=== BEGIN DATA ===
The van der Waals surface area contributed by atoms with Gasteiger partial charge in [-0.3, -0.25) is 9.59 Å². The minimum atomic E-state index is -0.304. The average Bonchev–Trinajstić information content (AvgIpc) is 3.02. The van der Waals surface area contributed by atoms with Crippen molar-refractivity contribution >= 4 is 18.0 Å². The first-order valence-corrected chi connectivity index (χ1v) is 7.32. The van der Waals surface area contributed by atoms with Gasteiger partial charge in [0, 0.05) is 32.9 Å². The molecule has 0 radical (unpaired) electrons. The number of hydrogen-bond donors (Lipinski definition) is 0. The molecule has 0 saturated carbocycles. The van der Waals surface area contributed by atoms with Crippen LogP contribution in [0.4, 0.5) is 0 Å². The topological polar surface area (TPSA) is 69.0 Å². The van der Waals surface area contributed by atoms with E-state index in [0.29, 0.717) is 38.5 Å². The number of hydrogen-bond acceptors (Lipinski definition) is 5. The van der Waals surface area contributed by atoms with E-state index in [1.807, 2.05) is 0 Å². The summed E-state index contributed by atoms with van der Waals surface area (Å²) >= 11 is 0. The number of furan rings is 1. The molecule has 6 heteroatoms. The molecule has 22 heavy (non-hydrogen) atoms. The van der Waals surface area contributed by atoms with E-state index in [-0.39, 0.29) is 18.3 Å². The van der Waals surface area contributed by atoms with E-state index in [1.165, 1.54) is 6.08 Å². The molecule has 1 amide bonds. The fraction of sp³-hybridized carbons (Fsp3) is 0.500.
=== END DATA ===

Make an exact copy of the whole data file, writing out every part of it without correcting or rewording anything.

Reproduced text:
The van der Waals surface area contributed by atoms with Gasteiger partial charge in [-0.3, -0.25) is 9.59 Å². The minimum atomic E-state index is -0.304. The average Bonchev–Trinajstić information content (AvgIpc) is 3.02. The van der Waals surface area contributed by atoms with Crippen molar-refractivity contribution >= 4 is 18.0 Å². The first-order valence-corrected chi connectivity index (χ1v) is 7.32. The van der Waals surface area contributed by atoms with Gasteiger partial charge in [0, 0.05) is 32.9 Å². The molecule has 0 radical (unpaired) electrons. The number of hydrogen-bond donors (Lipinski definition) is 0. The molecule has 0 saturated carbocycles. The van der Waals surface area contributed by atoms with Crippen LogP contribution in [0.4, 0.5) is 0 Å². The topological polar surface area (TPSA) is 69.0 Å². The van der Waals surface area contributed by atoms with E-state index in [0.29, 0.717) is 38.5 Å². The number of hydrogen-bond acceptors (Lipinski definition) is 5. The van der Waals surface area contributed by atoms with E-state index in [1.807, 2.05) is 0 Å². The summed E-state index contributed by atoms with van der Waals surface area (Å²) >= 11 is 0. The number of furan rings is 1. The molecule has 6 heteroatoms. The molecule has 22 heavy (non-hydrogen) atoms. The van der Waals surface area contributed by atoms with E-state index in [-0.39, 0.29) is 18.3 Å². The van der Waals surface area contributed by atoms with E-state index in [1.165, 1.54) is 6.08 Å². The molecule has 1 amide bonds. The fraction of sp³-hybridized carbons (Fsp3) is 0.500.